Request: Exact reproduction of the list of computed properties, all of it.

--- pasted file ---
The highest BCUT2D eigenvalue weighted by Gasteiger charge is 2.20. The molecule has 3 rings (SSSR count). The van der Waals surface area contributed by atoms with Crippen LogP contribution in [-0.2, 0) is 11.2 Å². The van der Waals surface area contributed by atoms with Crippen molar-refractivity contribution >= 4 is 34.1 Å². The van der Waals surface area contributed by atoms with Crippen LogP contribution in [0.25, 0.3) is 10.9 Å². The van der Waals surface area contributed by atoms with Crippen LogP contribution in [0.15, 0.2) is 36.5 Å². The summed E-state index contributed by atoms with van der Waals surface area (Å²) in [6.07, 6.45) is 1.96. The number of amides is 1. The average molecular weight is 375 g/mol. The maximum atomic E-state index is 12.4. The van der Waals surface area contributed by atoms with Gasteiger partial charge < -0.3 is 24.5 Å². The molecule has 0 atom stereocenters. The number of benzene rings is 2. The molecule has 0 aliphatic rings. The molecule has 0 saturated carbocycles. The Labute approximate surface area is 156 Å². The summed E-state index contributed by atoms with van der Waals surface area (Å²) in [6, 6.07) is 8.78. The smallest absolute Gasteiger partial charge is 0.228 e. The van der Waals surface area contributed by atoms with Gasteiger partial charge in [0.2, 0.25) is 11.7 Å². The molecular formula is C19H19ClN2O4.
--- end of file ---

The highest BCUT2D eigenvalue weighted by Gasteiger charge is 2.20. The molecule has 3 rings (SSSR count). The van der Waals surface area contributed by atoms with Crippen LogP contribution in [-0.2, 0) is 11.2 Å². The van der Waals surface area contributed by atoms with Crippen molar-refractivity contribution >= 4 is 34.1 Å². The van der Waals surface area contributed by atoms with Crippen LogP contribution in [0.25, 0.3) is 10.9 Å². The van der Waals surface area contributed by atoms with Crippen LogP contribution in [0.15, 0.2) is 36.5 Å². The summed E-state index contributed by atoms with van der Waals surface area (Å²) in [6.07, 6.45) is 1.96. The number of amides is 1. The average molecular weight is 375 g/mol. The maximum atomic E-state index is 12.4. The van der Waals surface area contributed by atoms with Gasteiger partial charge < -0.3 is 24.5 Å². The molecule has 0 atom stereocenters. The number of benzene rings is 2. The molecule has 0 aliphatic rings. The molecule has 0 saturated carbocycles. The Labute approximate surface area is 156 Å². The summed E-state index contributed by atoms with van der Waals surface area (Å²) in [6, 6.07) is 8.78. The smallest absolute Gasteiger partial charge is 0.228 e. The van der Waals surface area contributed by atoms with Gasteiger partial charge in [0.2, 0.25) is 11.7 Å². The molecular formula is C19H19ClN2O4.